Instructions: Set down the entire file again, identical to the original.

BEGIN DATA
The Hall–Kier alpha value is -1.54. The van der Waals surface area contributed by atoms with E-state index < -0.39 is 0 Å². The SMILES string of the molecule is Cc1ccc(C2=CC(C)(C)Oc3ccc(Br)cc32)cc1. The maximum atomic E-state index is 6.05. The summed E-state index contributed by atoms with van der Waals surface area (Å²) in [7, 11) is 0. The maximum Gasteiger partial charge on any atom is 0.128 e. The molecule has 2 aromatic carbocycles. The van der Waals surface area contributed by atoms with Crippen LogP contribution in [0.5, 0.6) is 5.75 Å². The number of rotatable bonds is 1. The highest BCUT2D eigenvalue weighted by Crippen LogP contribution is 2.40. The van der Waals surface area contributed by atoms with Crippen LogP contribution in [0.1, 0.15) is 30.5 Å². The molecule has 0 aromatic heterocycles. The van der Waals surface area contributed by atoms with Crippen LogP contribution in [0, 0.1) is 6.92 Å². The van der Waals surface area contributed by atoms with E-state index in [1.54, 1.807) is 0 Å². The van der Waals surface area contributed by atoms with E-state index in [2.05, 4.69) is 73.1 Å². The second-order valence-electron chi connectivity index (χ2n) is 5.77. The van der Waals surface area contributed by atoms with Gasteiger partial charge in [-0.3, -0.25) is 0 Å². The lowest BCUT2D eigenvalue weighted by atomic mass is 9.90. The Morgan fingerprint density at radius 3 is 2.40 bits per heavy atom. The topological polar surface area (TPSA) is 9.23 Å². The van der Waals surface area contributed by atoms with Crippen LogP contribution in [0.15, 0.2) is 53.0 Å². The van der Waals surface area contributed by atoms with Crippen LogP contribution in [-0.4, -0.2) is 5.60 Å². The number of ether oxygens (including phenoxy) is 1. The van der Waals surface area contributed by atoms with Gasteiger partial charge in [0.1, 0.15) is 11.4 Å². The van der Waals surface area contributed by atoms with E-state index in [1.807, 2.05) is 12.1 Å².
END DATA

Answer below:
The Hall–Kier alpha value is -1.54. The van der Waals surface area contributed by atoms with E-state index < -0.39 is 0 Å². The SMILES string of the molecule is Cc1ccc(C2=CC(C)(C)Oc3ccc(Br)cc32)cc1. The maximum atomic E-state index is 6.05. The summed E-state index contributed by atoms with van der Waals surface area (Å²) in [7, 11) is 0. The maximum Gasteiger partial charge on any atom is 0.128 e. The molecule has 2 aromatic carbocycles. The van der Waals surface area contributed by atoms with Crippen LogP contribution in [0.5, 0.6) is 5.75 Å². The number of rotatable bonds is 1. The highest BCUT2D eigenvalue weighted by Crippen LogP contribution is 2.40. The van der Waals surface area contributed by atoms with Crippen LogP contribution in [0.1, 0.15) is 30.5 Å². The molecule has 0 aromatic heterocycles. The van der Waals surface area contributed by atoms with Crippen LogP contribution in [0, 0.1) is 6.92 Å². The van der Waals surface area contributed by atoms with E-state index in [1.54, 1.807) is 0 Å². The van der Waals surface area contributed by atoms with E-state index in [2.05, 4.69) is 73.1 Å². The second-order valence-electron chi connectivity index (χ2n) is 5.77. The van der Waals surface area contributed by atoms with Gasteiger partial charge in [-0.3, -0.25) is 0 Å². The lowest BCUT2D eigenvalue weighted by atomic mass is 9.90. The Morgan fingerprint density at radius 3 is 2.40 bits per heavy atom. The topological polar surface area (TPSA) is 9.23 Å². The van der Waals surface area contributed by atoms with Crippen LogP contribution in [0.15, 0.2) is 53.0 Å². The van der Waals surface area contributed by atoms with Crippen LogP contribution in [-0.4, -0.2) is 5.60 Å². The number of ether oxygens (including phenoxy) is 1. The van der Waals surface area contributed by atoms with Gasteiger partial charge in [0.1, 0.15) is 11.4 Å². The van der Waals surface area contributed by atoms with E-state index in [1.807, 2.05) is 12.1 Å².